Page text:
Unable to sufficiently improve, unable to avoid the challenge, (day after day, week after week, month after month, year after year), children who struggle with reading fall further and further behind.  The mind-shaming effects of feeling ‘not good enough’ at learning have even greater life-distorting implications (Mind-Shame). For each child, for the education system, and for the nation as a whole, the negative ripple effects are staggering.

The confusion and shame of literacy learning problems
are the legacy effects of generations of ignorance,
negligence, and superficial thinking.

In order to read English, the reader’s brain must (unconsciously) perform ‘code operations’, during which the recognition of elements in the writing system result in the construction of an internal experience of word recognition.

While numerous factors exacerbate the challenges involved in learning to read, the most common impediment, for most children, is the (artificially) confusing relationships between letters and sounds in the code of the English writing system.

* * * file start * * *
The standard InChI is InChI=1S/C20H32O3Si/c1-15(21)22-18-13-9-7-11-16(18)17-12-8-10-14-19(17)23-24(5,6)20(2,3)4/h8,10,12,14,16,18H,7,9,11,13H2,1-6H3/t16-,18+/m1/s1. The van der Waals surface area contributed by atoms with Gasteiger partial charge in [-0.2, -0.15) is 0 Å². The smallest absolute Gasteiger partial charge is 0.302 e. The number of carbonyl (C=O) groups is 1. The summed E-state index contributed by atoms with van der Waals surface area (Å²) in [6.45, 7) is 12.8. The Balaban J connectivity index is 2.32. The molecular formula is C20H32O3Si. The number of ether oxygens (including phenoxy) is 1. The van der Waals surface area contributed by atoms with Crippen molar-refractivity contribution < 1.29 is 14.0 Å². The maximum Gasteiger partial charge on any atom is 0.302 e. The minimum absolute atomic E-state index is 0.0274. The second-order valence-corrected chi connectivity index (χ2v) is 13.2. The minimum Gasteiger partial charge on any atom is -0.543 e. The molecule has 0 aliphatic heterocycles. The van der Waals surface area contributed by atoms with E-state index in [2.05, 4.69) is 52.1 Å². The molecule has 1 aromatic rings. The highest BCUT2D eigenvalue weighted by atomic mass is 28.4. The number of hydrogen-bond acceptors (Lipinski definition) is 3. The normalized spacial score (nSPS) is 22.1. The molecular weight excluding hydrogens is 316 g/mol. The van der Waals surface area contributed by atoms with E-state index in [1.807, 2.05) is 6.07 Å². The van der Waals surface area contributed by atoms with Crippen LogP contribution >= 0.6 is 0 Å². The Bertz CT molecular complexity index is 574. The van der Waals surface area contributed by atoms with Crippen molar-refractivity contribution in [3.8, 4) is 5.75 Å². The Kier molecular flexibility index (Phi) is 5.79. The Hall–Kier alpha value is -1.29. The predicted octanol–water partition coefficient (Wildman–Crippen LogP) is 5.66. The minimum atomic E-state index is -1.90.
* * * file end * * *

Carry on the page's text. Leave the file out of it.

This FREE app turns virtually every page on the web into a page that is easier to read (and a page that helps learners learn to read better).  By using this tool to help ‘sound out’, letter by letter, each word they have difficulty recognizing, learners learn to ‘work out’ words they don’t know.  The more they use it, the less they need it. Based on the research of the Children of the Code Project, this is the most neurologically efficient way to learn to read in existence.

Background       Other Examples      How It Works 

A component of the Magic Ladder

Because nothing is more important to our children’s futures
than how well they can learn when they get there.

© 2017   Learning Stewards   Patents Pending   learningstewards.org

, , , , , , ,